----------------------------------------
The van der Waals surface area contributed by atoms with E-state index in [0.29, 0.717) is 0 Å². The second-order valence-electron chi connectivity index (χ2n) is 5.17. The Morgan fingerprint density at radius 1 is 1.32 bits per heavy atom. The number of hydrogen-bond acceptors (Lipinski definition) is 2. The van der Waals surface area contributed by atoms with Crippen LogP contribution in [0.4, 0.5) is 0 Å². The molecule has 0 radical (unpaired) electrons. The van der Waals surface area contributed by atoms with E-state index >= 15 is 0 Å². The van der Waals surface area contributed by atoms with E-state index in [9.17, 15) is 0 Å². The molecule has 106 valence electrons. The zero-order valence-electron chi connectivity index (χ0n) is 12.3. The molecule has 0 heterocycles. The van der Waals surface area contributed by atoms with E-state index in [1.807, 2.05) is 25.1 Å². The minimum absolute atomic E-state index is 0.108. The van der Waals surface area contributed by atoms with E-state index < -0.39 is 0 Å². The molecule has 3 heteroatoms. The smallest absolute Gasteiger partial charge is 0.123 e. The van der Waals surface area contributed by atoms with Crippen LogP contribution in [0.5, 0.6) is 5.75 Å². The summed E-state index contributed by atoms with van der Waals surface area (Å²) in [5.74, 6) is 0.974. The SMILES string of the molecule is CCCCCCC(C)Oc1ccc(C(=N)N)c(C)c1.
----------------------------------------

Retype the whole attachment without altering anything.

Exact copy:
The van der Waals surface area contributed by atoms with E-state index in [0.29, 0.717) is 0 Å². The second-order valence-electron chi connectivity index (χ2n) is 5.17. The Morgan fingerprint density at radius 1 is 1.32 bits per heavy atom. The number of hydrogen-bond acceptors (Lipinski definition) is 2. The van der Waals surface area contributed by atoms with Crippen LogP contribution in [0.4, 0.5) is 0 Å². The molecule has 0 radical (unpaired) electrons. The van der Waals surface area contributed by atoms with E-state index >= 15 is 0 Å². The van der Waals surface area contributed by atoms with E-state index in [9.17, 15) is 0 Å². The molecule has 106 valence electrons. The zero-order valence-electron chi connectivity index (χ0n) is 12.3. The molecule has 0 heterocycles. The van der Waals surface area contributed by atoms with E-state index in [1.807, 2.05) is 25.1 Å². The minimum absolute atomic E-state index is 0.108. The van der Waals surface area contributed by atoms with E-state index < -0.39 is 0 Å². The molecule has 3 heteroatoms. The smallest absolute Gasteiger partial charge is 0.123 e. The van der Waals surface area contributed by atoms with Crippen LogP contribution in [0.5, 0.6) is 5.75 Å². The summed E-state index contributed by atoms with van der Waals surface area (Å²) in [5.74, 6) is 0.974. The SMILES string of the molecule is CCCCCCC(C)Oc1ccc(C(=N)N)c(C)c1.